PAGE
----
Humans likely developed large and powerful brains, researchers said Monday, with the help of what is today the simplest of snacks: fruit.
Eating fruit was a key step up from the most basic of foodstuffs, such as leaves, and provided the energy needed to grow bulkier brains, the scientists argued.
“That’s how we got these crazy huge brains,” said the study’s corresponding author Alex Decasien, a researcher at New York University. “We have blown up the quality of our food that we are eating.”
The study published in Nature Ecology & Evolution looked at the staple foods of over 140 species of primates, and assumed their diets haven’t changed much over the course of recent evolution.
According to the research, the animals which feast on fruit have brains that are about 25 percent bigger than those filling their bellies primarily with leaves.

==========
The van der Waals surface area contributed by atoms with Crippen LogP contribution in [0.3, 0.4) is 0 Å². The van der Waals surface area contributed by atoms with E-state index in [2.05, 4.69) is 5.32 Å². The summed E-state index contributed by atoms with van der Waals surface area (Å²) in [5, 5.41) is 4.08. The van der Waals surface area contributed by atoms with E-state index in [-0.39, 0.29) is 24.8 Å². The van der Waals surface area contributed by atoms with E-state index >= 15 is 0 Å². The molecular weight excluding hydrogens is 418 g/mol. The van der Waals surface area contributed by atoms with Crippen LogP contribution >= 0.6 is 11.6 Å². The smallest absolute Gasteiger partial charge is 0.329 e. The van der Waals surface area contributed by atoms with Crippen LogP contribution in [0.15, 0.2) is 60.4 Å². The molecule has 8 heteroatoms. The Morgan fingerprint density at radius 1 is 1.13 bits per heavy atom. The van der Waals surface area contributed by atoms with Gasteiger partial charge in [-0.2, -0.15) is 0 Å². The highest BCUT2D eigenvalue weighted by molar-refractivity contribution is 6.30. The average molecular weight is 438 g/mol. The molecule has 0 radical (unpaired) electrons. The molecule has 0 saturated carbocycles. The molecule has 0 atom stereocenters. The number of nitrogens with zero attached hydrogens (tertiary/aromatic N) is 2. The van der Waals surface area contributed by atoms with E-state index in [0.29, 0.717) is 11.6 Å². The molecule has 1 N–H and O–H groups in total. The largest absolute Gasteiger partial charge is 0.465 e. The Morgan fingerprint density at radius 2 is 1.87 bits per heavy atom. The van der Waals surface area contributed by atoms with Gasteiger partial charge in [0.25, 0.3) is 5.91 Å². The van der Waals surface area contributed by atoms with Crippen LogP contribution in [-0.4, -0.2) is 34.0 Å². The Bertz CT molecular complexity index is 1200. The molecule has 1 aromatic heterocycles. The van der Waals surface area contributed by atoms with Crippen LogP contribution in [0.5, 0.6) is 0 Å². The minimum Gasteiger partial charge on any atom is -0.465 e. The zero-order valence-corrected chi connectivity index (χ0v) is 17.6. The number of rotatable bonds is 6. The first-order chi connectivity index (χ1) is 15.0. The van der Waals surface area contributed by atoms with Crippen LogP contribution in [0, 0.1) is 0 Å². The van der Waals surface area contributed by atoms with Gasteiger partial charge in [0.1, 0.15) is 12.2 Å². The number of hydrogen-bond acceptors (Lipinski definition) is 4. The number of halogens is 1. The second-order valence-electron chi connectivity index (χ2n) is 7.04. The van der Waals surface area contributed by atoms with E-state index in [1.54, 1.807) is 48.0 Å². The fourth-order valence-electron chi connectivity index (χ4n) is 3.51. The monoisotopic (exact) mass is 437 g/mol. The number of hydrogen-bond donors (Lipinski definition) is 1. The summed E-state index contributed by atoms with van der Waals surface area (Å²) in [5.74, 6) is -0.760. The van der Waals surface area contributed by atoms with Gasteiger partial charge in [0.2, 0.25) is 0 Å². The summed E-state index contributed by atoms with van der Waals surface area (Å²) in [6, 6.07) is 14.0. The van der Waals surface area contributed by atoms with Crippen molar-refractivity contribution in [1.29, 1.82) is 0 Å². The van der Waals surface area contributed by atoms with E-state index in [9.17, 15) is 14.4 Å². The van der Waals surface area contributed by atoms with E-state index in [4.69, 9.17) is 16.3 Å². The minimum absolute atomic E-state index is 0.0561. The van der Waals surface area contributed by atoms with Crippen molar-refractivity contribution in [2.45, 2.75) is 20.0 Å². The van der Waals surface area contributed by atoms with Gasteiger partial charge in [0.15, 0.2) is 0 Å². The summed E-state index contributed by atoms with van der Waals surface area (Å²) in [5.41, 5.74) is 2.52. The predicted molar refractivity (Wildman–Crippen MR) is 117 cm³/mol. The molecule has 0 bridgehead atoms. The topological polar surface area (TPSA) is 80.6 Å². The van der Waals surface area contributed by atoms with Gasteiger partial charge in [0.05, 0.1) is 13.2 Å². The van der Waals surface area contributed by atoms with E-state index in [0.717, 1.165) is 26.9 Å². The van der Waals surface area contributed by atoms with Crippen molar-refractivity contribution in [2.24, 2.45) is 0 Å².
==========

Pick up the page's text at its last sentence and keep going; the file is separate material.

The results call into question the theory that has prevailed since the mid-1990s, which says bigger brains developed out of the need to survive and reproduce in complex social groups.
Decasien said the challenges of living in a group could be part of getting smarter, but found no link between the complexity of primates’ social lives and the size of their grey matter.
What did correlate strongly with brain size was eating fruit.
Foods such as fruit contain more energy than basic sources like leaves, thus creating the additional fuel needed to evolve a bigger brain.
At the same time, remembering which plants produce fruit, where they are, and how to break them open could also help a primate grow a bigger brain.
A larger brain also needs more fuel to keep it running.
“We’ve heard that fact saying (our brain) is two percent of our body weight, but it takes up 25 percent of our energy,” Decasien said.
“It’s a crazy expensive organ.”
While the study challenges some of the orthodoxy of how our brains evolved, the research is likely to continue.
“I feel confident that their study will refocus and reinvigorate research seeking to explain cognitive complexity in primates and other mammals,” wrote Chris Venditti, a researcher at the University of Reading in Britain in a comment on the study, also published in Nature Ecology & Evolution.
“But many questions remain,” he added.